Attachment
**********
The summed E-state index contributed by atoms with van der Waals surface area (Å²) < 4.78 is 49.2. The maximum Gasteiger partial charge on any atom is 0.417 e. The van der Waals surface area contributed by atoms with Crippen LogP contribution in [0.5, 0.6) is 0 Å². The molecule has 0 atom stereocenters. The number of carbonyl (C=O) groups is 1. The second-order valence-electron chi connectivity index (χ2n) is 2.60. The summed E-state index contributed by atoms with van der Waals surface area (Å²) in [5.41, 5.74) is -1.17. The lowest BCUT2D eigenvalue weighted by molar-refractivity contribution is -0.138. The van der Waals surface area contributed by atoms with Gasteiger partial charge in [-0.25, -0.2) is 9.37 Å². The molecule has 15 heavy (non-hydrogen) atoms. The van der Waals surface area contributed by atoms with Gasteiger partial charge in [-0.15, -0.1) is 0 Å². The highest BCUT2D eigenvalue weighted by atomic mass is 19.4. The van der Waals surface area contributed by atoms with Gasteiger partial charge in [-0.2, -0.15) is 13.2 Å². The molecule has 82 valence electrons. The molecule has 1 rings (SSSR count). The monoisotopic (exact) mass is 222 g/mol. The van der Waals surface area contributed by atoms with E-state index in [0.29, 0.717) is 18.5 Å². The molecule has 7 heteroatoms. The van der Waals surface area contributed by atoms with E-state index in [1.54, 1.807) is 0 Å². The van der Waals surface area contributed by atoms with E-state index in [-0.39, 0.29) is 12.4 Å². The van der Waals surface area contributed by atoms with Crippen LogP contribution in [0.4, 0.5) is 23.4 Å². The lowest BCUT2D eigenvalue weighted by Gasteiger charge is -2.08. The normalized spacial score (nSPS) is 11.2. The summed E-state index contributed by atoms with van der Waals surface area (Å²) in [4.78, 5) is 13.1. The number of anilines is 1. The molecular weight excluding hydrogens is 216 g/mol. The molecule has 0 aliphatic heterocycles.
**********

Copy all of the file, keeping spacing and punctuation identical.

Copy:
The summed E-state index contributed by atoms with van der Waals surface area (Å²) < 4.78 is 49.2. The maximum Gasteiger partial charge on any atom is 0.417 e. The van der Waals surface area contributed by atoms with Crippen LogP contribution in [0.5, 0.6) is 0 Å². The molecule has 0 atom stereocenters. The number of carbonyl (C=O) groups is 1. The second-order valence-electron chi connectivity index (χ2n) is 2.60. The summed E-state index contributed by atoms with van der Waals surface area (Å²) in [5.41, 5.74) is -1.17. The lowest BCUT2D eigenvalue weighted by molar-refractivity contribution is -0.138. The van der Waals surface area contributed by atoms with Gasteiger partial charge in [-0.25, -0.2) is 9.37 Å². The molecule has 15 heavy (non-hydrogen) atoms. The van der Waals surface area contributed by atoms with Gasteiger partial charge in [-0.15, -0.1) is 0 Å². The highest BCUT2D eigenvalue weighted by atomic mass is 19.4. The van der Waals surface area contributed by atoms with Gasteiger partial charge in [-0.2, -0.15) is 13.2 Å². The molecule has 82 valence electrons. The molecule has 1 rings (SSSR count). The monoisotopic (exact) mass is 222 g/mol. The van der Waals surface area contributed by atoms with E-state index in [0.29, 0.717) is 18.5 Å². The molecule has 7 heteroatoms. The van der Waals surface area contributed by atoms with E-state index in [1.54, 1.807) is 0 Å². The van der Waals surface area contributed by atoms with E-state index in [-0.39, 0.29) is 12.4 Å². The van der Waals surface area contributed by atoms with Crippen LogP contribution in [0.4, 0.5) is 23.4 Å². The lowest BCUT2D eigenvalue weighted by Gasteiger charge is -2.08. The normalized spacial score (nSPS) is 11.2. The summed E-state index contributed by atoms with van der Waals surface area (Å²) in [4.78, 5) is 13.1. The number of anilines is 1. The molecular weight excluding hydrogens is 216 g/mol. The molecule has 0 aliphatic heterocycles.